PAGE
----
As a tenacious litigator with a workaholic’s schedule, Angelos took on medical malpractice and police firing cases, but the biggest trial he handled early in his career was the so-called St. Valentine’s Day Massacre case. Six jockeys at Bowie Race Course were alleged to have fixed a nine-horse race on Feb. 14, 1975. Several riders were indicted on conspiracy and fraud charges. Angelos represented the jockeys, who were all convicted and sentenced to jail time. The alleged leader maintained his innocence and died by suicide rather than going to jail, something Angelos never got over, along with the verdict. Years later, Angelos would own his own stable of racehorses and farms in Baltimore County and Florida.

In the 1970s, Angelos also started working on a growing number of asbestos litigation cases, because many of the people he had grown up around in Greektown and served drinks to had started getting sick, following years of breathing in particles from insulation and other materials in factories and mills.

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By the 1980s, he was earning more than $1 million per year, the Washington Post reported, and his relationship with the unions led him to have thousands of clients, nearly 9,000, whose claims were ultimately combined in a class-action lawsuit.

By the early 1990s, Angelos had reportedly collected more than $1 billion for his clients and several hundred million for himself on asbestos-related cases. He became known as a liability litigation pioneer.

Angelos was also part of litigation against Big Tobacco. He got $150 million from the state of Maryland in connection with health-related lawsuits after the state joined a more than $200 billion national tobacco settlement in 1998. It was substantially less than Angelos believed he was owed based on a contract he had signed two years earlier, to get 25% of any proceeds Maryland made from tobacco cases, but it still amounted to $5,000 per hour for his work.

“If I was taking on an asbestos or a tobacco company, I’ll say it publicly, I’m the little guy taking on the big guy,” Angelos said in an Associated Press story in 1993. “You give me a big gorilla to go after, and you’ll see 5-foot-6, 170-pound Peter Angelos chasing after him.”

That was him. A feisty, prodigious lawyer whose fees allowed him to buy the 22-story downtown Baltimore tower that would house his law firm and many other properties around town that remain under his family’s ownership. He also became a prominent lobbyist in state politics, at times donating in excess of $1 million in some election cycles, and he had enough influence in Annapolis that certain proposed legislation became known by critics as “Angelos bills.”

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Eventually, Angelos had enough political clout to arrange a diplomatic trip to Cuba in 1999, when the Orioles became the first Major League Baseball team to play a game in the country in 40 years.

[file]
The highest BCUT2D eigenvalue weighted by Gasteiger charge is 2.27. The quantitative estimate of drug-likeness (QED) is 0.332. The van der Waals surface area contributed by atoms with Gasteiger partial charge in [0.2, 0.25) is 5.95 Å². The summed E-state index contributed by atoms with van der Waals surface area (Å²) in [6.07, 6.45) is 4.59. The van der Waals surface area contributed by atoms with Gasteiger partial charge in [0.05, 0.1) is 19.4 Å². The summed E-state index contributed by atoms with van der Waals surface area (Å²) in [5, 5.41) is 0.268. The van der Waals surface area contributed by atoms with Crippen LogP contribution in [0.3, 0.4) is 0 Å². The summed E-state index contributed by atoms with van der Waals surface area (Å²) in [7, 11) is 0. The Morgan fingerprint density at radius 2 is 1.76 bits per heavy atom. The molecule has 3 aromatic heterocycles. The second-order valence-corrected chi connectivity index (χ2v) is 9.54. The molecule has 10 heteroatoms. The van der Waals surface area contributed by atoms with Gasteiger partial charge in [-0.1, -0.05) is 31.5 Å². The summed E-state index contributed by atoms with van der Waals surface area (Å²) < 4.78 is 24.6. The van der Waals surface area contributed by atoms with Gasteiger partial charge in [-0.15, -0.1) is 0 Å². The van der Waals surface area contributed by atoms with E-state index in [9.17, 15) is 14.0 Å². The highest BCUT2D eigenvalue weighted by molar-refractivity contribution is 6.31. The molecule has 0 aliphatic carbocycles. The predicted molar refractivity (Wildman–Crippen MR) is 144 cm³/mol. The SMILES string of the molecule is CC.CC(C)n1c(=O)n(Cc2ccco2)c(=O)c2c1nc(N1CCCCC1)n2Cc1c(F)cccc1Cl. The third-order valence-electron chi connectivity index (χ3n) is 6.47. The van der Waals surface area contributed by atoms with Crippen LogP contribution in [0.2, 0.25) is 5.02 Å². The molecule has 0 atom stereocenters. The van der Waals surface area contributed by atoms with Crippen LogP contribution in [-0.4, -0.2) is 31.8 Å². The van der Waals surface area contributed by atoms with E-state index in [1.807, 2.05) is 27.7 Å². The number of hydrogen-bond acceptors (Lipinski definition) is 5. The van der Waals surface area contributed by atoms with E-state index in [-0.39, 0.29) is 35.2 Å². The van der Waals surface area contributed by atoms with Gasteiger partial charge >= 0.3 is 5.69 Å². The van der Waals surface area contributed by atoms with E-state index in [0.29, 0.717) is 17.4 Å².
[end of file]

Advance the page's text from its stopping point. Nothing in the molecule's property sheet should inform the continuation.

The Orioles Years

Courtesy of the Baltimore Orioles (Jerry Wachter)

On Feb. 26, 1993, the Baltimore Sun reported that Cincinnati-based oilman Bill DeWitt Jr. had agreed to buy the Orioles for $141.3 million from Eli Jacobs, a New York-based venture capitalist who was struggling financially. The idea set in motion Angelos’ plan to purchase the team instead. He was perturbed by the concept of Jacobs, a Boston native-turned-New Yorker, selling one of Baltimore’s treasures to yet another out-of-towner. “If you allow your major league club to be owned by out-of-towners, you’re not really a major league city,” Angelos would later tell the Sun. “You’re a branch-office city.”

And, with more and more money coming in from asbestos case settlements, Angelos, a fan of the Orioles for years, had the means to change the course of the team’s history, or so he thought. He put together a group of local investors, which included novelist Tom Clancy, Baltimore native filmmaker Barry Levinson and tennis player Pam Shriver, and approached Jacobs about a potential purchase after reading about the reported agreement to sell the team to DeWitt. But Angelos was told the sale was nearly final.

“The attitude was that local people need not apply; this is a done deal,” Angelos told author John Helyar in the 1994 book, “Lords of the Realm.” “That didn’t sit well with me.”

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A few weeks later, during spring training of 1993, the story changed. Jacobs defaulted on loans to seven banks, who forced him into Chapter 11 bankruptcy proceedings to maximize the sale price of the Orioles on the open market. Angelos would have an opportunity to buy the team at auction, something Angelos played a role in arranging. He later told Sports Illustrated he had cold called the banks to which Jacobs owed money and told the creditors he would pay more than DeWitt had offered for the Orioles.

The Orioles went up for auction on Aug. 2, 1993, in a packed New York City courtroom. By then, Angelos had persuaded DeWitt into joining his bid for the team, by suggesting that he and then-Orioles President and CEO Larry Lucchino could be part of the club’s management should Angelos become owner. At the same time, Angelos had agreed with his partners that he would put up $40 million in cash for the potential purchase.